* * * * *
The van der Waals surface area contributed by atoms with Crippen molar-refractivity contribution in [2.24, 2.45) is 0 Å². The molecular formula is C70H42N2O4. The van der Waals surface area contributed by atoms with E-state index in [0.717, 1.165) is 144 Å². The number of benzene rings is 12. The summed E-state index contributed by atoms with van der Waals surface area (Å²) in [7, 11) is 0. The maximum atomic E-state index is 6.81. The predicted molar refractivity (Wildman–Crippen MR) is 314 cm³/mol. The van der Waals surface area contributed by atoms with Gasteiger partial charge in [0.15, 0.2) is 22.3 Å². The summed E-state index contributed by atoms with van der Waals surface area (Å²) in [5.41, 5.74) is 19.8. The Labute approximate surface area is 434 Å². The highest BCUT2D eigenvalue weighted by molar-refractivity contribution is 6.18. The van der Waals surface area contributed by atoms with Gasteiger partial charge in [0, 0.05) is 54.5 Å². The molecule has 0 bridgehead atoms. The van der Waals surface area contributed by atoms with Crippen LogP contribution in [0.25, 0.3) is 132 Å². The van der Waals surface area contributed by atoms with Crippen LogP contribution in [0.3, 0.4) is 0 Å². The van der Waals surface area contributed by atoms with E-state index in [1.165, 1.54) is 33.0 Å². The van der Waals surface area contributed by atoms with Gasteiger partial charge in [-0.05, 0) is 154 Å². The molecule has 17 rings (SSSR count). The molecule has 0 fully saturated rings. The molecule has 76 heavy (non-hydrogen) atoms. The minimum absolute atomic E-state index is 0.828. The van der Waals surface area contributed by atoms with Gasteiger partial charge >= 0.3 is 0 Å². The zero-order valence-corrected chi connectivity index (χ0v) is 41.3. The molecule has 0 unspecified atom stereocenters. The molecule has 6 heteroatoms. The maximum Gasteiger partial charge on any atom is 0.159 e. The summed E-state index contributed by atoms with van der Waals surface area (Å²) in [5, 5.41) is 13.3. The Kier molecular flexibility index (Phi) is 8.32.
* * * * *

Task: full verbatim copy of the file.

The van der Waals surface area contributed by atoms with Crippen molar-refractivity contribution in [2.24, 2.45) is 0 Å². The molecular formula is C70H42N2O4. The van der Waals surface area contributed by atoms with E-state index in [0.717, 1.165) is 144 Å². The number of benzene rings is 12. The summed E-state index contributed by atoms with van der Waals surface area (Å²) in [7, 11) is 0. The maximum atomic E-state index is 6.81. The predicted molar refractivity (Wildman–Crippen MR) is 314 cm³/mol. The van der Waals surface area contributed by atoms with Gasteiger partial charge in [0.15, 0.2) is 22.3 Å². The summed E-state index contributed by atoms with van der Waals surface area (Å²) in [5.41, 5.74) is 19.8. The Labute approximate surface area is 434 Å². The highest BCUT2D eigenvalue weighted by molar-refractivity contribution is 6.18. The van der Waals surface area contributed by atoms with Gasteiger partial charge in [0, 0.05) is 54.5 Å². The molecule has 0 bridgehead atoms. The van der Waals surface area contributed by atoms with Crippen LogP contribution in [0.25, 0.3) is 132 Å². The van der Waals surface area contributed by atoms with Crippen LogP contribution in [0.3, 0.4) is 0 Å². The van der Waals surface area contributed by atoms with E-state index in [1.165, 1.54) is 33.0 Å². The van der Waals surface area contributed by atoms with Gasteiger partial charge in [-0.05, 0) is 154 Å². The molecule has 17 rings (SSSR count). The molecule has 0 fully saturated rings. The molecule has 76 heavy (non-hydrogen) atoms. The minimum absolute atomic E-state index is 0.828. The van der Waals surface area contributed by atoms with Gasteiger partial charge >= 0.3 is 0 Å². The zero-order valence-corrected chi connectivity index (χ0v) is 41.3. The molecule has 0 unspecified atom stereocenters. The molecule has 6 heteroatoms. The maximum Gasteiger partial charge on any atom is 0.159 e. The summed E-state index contributed by atoms with van der Waals surface area (Å²) in [5, 5.41) is 13.3. The Kier molecular flexibility index (Phi) is 8.32.